Texas Legislators Fail in Effort to Ban Texting While Driving

Many states have passed laws that prohibit using handheld cell phones while driving. Texas lawmakers recently tried to add to the ever-growing list of states with laws on distracted driving, by passing a law prohibiting drivers from reading or sending text messages and emails while behind the wheel.

Despite overwhelming support for the bill in the legislature, the bill was promptly vetoed by Governor Rick Perry. Governor Perry believed that the legislation would "micromanage" people's driving habits. Instead of creating new laws that would penalize drivers caught using handheld devices, he wants to focus on educating drivers about the dangers of distracted driving.

Even though the bill was vetoed, the issue remains a serious problem that impacts motorists daily. In 2009, for example, 20 percent of traffic deaths in the U.S. were caused by distracted driving, twice the level recorded in 2005, according to the National Highway Traffic Safety Administration (NHTSA).

According to Caranddriver.com, texting frequency rose from 9.8 billion monthly messages in December 2005 to 110.4 billion monthly messages in December 2008. Unfortunately, driving tests conducted by the magazine indicate that drivers preoccupied with cell phone use react to traffic conditions more slowly than drivers considered legally drunk.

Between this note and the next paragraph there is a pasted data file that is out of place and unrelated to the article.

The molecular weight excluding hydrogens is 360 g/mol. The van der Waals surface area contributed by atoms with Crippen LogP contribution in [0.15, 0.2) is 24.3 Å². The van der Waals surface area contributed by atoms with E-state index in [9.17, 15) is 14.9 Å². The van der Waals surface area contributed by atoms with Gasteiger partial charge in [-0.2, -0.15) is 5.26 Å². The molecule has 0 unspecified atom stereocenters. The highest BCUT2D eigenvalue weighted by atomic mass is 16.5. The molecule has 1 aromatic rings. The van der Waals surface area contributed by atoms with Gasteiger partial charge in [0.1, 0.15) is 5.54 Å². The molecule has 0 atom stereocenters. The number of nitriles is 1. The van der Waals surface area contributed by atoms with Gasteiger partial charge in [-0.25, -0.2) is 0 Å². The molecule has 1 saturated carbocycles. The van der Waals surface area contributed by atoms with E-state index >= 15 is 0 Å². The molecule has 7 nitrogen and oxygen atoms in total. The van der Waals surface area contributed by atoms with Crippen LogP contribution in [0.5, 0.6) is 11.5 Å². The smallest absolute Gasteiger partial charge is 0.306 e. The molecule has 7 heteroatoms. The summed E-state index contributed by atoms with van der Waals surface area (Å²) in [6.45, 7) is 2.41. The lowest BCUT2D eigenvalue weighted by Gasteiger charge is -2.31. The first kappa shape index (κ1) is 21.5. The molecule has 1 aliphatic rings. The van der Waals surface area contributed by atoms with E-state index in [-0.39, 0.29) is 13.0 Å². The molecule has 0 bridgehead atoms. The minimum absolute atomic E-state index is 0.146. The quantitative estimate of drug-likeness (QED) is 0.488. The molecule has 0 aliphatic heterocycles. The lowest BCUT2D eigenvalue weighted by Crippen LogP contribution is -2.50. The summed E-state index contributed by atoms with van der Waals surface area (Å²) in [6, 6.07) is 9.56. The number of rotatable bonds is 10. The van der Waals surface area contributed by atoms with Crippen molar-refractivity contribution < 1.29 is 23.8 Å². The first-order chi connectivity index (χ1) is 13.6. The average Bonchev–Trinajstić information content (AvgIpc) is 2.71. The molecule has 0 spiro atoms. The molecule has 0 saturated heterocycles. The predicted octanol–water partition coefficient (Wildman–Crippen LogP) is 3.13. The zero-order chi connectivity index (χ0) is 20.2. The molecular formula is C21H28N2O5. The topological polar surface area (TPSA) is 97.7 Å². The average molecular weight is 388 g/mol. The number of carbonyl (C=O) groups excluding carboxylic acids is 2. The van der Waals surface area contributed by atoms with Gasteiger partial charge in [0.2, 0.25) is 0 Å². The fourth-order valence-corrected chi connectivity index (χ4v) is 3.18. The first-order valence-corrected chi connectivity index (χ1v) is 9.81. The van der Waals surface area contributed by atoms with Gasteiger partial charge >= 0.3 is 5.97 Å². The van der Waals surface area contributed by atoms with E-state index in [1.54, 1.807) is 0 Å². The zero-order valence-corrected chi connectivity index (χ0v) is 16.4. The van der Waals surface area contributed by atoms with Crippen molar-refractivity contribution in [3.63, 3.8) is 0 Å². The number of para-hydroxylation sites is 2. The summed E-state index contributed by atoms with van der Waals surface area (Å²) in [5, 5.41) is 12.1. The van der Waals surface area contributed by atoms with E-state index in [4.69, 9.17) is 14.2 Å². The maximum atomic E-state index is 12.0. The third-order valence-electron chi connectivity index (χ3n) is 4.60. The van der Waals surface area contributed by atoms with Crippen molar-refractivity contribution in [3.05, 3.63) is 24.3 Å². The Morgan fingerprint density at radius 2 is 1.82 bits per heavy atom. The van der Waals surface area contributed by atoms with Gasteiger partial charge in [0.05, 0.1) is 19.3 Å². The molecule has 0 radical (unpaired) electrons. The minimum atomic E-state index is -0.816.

Texas does currently have laws in place that prohibit cell phone use by younger drivers, and many cities within the state have also banned distracted driving. The new Texas law would have enhanced prior bills that had been debated, including one that would ban drivers from sending texts but not reading them. Problems with driver safety and enforcement derailed that attempt.

The new legislation was designed to allow motorists to communicate while driving in limited circumstances. Drivers using hands-free technology, a GPS system or other attached device are exempt from the texting ban, as are drivers who communicate with a job-related dispatcher. In addition, drivers would also have been allowed to dial a number to make a cell phone call.

It remains to be seen if legislators will try again to pass a bill in Texas. Until such a bill passes, using a cell phone while driving will remain an option for motorists. Drivers injured in a collision linked to distracted driving should consult a personal injury attorney to determine what options might be available.